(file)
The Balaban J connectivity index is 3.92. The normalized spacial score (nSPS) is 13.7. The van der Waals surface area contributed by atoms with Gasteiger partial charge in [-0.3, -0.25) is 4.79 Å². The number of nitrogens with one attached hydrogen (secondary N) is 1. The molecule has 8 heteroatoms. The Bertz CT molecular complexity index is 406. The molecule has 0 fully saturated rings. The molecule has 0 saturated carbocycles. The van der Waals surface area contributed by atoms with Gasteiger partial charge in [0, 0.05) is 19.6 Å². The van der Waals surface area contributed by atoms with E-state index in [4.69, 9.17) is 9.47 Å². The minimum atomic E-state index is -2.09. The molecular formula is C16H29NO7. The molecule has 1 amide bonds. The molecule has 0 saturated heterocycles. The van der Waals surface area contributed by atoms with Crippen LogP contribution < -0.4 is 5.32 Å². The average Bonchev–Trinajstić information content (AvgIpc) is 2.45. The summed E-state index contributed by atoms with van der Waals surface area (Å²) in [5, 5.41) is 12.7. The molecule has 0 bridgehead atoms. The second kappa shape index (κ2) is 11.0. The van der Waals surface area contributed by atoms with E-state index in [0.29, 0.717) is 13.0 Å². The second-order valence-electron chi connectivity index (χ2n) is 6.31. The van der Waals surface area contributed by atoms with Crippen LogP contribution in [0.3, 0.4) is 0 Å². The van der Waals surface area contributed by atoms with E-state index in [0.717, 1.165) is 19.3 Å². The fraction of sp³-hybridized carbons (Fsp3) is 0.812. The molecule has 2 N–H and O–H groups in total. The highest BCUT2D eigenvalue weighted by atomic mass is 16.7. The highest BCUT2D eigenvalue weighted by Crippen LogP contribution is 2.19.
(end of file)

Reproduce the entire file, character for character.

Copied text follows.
The Balaban J connectivity index is 3.92. The normalized spacial score (nSPS) is 13.7. The van der Waals surface area contributed by atoms with Gasteiger partial charge in [-0.3, -0.25) is 4.79 Å². The number of nitrogens with one attached hydrogen (secondary N) is 1. The molecule has 8 heteroatoms. The Bertz CT molecular complexity index is 406. The molecule has 0 fully saturated rings. The molecule has 0 saturated carbocycles. The van der Waals surface area contributed by atoms with Gasteiger partial charge in [0, 0.05) is 19.6 Å². The van der Waals surface area contributed by atoms with E-state index in [4.69, 9.17) is 9.47 Å². The minimum atomic E-state index is -2.09. The molecular formula is C16H29NO7. The molecule has 1 amide bonds. The molecule has 0 saturated heterocycles. The van der Waals surface area contributed by atoms with Crippen LogP contribution < -0.4 is 5.32 Å². The average Bonchev–Trinajstić information content (AvgIpc) is 2.45. The summed E-state index contributed by atoms with van der Waals surface area (Å²) in [5, 5.41) is 12.7. The molecule has 0 bridgehead atoms. The second kappa shape index (κ2) is 11.0. The van der Waals surface area contributed by atoms with E-state index in [0.29, 0.717) is 13.0 Å². The second-order valence-electron chi connectivity index (χ2n) is 6.31. The van der Waals surface area contributed by atoms with Crippen LogP contribution in [0.3, 0.4) is 0 Å². The van der Waals surface area contributed by atoms with E-state index in [0.717, 1.165) is 19.3 Å². The fraction of sp³-hybridized carbons (Fsp3) is 0.812. The molecule has 2 N–H and O–H groups in total. The highest BCUT2D eigenvalue weighted by atomic mass is 16.7. The highest BCUT2D eigenvalue weighted by Crippen LogP contribution is 2.19.